The following questions pertain to the FY 2016 TIGER program.
What is the TIGER Discretionary Grant Program?
The Consolidated Appropriations Act, 2016 appropriated $500 million, available through September 30, 2019, for National Infrastructure Investments otherwise known as TIGER grants. As with previous rounds of TIGER, funds for the FY 2016 TIGER program are to be awarded on a competitive basis for projects that will have a significant impact on the Nation, a metropolitan area or a region.
TIGER Discretionary Grants have supported innovative projects, including multimodal and multijurisdictional projects which are difficult to fund through traditional Federal programs. Successful TIGER projects leverage resources, encourage partnership, catalyze investment and growth, fill a critical void in the transportation system or provide a substantial benefit to the nation, region or metropolitan area in which the project is located. The 2016 TIGER grant program will continue to make transformative surface transportation investments that dramatically improve the status quo by providing significant and measurable improvements over existing conditions.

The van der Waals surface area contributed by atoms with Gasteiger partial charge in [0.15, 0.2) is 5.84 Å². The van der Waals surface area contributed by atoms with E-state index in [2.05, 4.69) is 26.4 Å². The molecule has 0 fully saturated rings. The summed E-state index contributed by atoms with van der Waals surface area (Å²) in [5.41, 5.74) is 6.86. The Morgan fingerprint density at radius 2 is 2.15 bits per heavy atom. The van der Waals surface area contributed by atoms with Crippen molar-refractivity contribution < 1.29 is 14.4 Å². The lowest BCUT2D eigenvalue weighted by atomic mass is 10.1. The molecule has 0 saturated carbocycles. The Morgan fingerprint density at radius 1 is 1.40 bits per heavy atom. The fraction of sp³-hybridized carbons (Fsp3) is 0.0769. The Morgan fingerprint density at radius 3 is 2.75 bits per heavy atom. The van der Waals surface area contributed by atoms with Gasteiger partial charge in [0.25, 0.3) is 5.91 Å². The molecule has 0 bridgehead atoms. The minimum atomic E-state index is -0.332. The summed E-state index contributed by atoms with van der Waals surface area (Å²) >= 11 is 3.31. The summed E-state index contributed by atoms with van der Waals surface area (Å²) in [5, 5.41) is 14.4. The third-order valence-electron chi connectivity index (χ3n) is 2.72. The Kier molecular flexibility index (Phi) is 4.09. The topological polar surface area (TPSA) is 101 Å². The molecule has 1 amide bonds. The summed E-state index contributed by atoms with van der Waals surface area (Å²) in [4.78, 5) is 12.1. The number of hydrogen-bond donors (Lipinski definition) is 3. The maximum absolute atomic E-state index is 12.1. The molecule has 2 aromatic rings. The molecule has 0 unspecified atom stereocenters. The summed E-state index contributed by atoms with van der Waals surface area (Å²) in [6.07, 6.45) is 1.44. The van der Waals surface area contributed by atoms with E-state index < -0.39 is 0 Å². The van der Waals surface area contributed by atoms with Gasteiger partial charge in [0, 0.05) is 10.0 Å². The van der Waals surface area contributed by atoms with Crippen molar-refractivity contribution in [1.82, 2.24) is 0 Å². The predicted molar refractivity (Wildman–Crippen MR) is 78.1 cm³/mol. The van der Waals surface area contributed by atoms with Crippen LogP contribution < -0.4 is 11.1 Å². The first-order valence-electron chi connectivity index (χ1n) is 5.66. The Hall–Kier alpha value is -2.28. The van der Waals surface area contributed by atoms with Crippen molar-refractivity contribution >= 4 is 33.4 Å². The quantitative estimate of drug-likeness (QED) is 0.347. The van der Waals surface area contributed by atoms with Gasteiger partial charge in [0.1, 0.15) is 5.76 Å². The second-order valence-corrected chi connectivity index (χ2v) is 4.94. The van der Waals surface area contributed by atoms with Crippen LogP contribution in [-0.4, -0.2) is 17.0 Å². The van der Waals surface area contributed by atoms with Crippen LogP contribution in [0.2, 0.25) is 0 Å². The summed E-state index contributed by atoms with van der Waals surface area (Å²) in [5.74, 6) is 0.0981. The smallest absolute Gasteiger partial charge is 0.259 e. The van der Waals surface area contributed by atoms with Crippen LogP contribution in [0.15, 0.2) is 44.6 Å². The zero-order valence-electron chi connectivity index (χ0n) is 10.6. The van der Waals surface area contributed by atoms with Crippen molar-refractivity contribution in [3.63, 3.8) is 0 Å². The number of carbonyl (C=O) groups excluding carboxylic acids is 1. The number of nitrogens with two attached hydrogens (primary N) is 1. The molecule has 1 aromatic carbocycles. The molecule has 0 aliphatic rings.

Who can receive TIGER Grants?
Eligible Applicants for TIGER Discretionary Grants are State, local and tribal governments, including U.S. territories, transit agencies, port authorities, metropolitan planning organizations (MPOs), and other political subdivisions of State or local governments.
Multiple States or jurisdictions may submit a joint application and must identify a lead applicant as the primary point of contact. Each project party in a joint application must be an Eligible Applicant. Joint applications must include a description of the roles and responsibilities of each project party and must be signed by each project party.
What types of projects are eligible for TIGER Discretionary Grant funding?
Eligible projects for TIGER Discretionary Grants are capital projects that include, but are not limited to:
- highway or bridge projects eligible under title 23, United States Code (including bicycle and pedestrian related projects);
- public transportation projects eligible under chapter 53 of title 49, United States Code;
- passenger and freight rail transportation projects;
- port infrastructure investments (including inland port infrastructure); and
- intermodal projects.
This description of Eligible Projects is identical to the description of eligible projects in earlier rounds of the TIGER Discretionary Grant program.
Please note that the Department may use a TIGER Discretionary Grant to pay for the surface transportation components of a broader project that has non-surface transportation components, and applicants are encouraged to apply for TIGER Discretionary Grants to pay for the surface transportation components of these projects. Research, demonstration, or pilot projects are eligible only if they result in surface transportation infrastructure.